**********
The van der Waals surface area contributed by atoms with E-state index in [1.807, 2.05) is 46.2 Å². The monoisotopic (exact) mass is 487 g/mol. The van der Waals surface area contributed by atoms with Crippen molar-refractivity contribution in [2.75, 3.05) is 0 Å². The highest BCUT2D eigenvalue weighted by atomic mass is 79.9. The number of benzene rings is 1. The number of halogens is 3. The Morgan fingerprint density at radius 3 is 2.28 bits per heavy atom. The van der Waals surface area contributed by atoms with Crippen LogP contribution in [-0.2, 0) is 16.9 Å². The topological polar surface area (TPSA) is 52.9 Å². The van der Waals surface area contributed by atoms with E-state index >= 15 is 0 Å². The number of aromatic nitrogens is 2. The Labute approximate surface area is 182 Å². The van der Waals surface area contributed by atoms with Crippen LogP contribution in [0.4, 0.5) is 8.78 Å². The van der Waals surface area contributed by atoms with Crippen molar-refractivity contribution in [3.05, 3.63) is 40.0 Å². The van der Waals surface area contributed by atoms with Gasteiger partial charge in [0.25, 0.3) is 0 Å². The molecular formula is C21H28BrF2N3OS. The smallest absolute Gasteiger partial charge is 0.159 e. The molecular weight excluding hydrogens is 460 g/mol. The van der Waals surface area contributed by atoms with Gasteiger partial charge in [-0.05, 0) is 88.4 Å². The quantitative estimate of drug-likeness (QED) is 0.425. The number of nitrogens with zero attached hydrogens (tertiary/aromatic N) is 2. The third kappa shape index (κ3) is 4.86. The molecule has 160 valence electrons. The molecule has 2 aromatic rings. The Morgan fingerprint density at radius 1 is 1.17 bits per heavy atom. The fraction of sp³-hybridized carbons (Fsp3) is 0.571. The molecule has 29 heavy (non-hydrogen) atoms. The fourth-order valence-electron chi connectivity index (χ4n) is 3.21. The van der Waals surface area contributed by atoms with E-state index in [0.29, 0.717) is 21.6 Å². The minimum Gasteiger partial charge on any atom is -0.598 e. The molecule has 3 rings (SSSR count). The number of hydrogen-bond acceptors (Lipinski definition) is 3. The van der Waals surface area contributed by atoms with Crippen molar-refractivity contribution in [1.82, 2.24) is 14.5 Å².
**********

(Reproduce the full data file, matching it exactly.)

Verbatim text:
The van der Waals surface area contributed by atoms with E-state index in [1.807, 2.05) is 46.2 Å². The monoisotopic (exact) mass is 487 g/mol. The van der Waals surface area contributed by atoms with Crippen molar-refractivity contribution in [2.75, 3.05) is 0 Å². The highest BCUT2D eigenvalue weighted by atomic mass is 79.9. The number of benzene rings is 1. The number of halogens is 3. The Morgan fingerprint density at radius 3 is 2.28 bits per heavy atom. The van der Waals surface area contributed by atoms with Crippen LogP contribution in [-0.2, 0) is 16.9 Å². The topological polar surface area (TPSA) is 52.9 Å². The van der Waals surface area contributed by atoms with E-state index >= 15 is 0 Å². The number of aromatic nitrogens is 2. The Labute approximate surface area is 182 Å². The van der Waals surface area contributed by atoms with Crippen LogP contribution in [0.4, 0.5) is 8.78 Å². The van der Waals surface area contributed by atoms with Crippen molar-refractivity contribution in [3.05, 3.63) is 40.0 Å². The van der Waals surface area contributed by atoms with Gasteiger partial charge in [0.25, 0.3) is 0 Å². The molecular formula is C21H28BrF2N3OS. The smallest absolute Gasteiger partial charge is 0.159 e. The molecular weight excluding hydrogens is 460 g/mol. The van der Waals surface area contributed by atoms with Gasteiger partial charge in [-0.05, 0) is 88.4 Å². The quantitative estimate of drug-likeness (QED) is 0.425. The number of nitrogens with zero attached hydrogens (tertiary/aromatic N) is 2. The third kappa shape index (κ3) is 4.86. The molecule has 160 valence electrons. The molecule has 2 aromatic rings. The Morgan fingerprint density at radius 1 is 1.17 bits per heavy atom. The fraction of sp³-hybridized carbons (Fsp3) is 0.571. The molecule has 29 heavy (non-hydrogen) atoms. The fourth-order valence-electron chi connectivity index (χ4n) is 3.21. The van der Waals surface area contributed by atoms with E-state index in [0.29, 0.717) is 21.6 Å². The minimum Gasteiger partial charge on any atom is -0.598 e. The molecule has 3 rings (SSSR count). The number of hydrogen-bond acceptors (Lipinski definition) is 3. The van der Waals surface area contributed by atoms with Crippen molar-refractivity contribution in [1.82, 2.24) is 14.5 Å².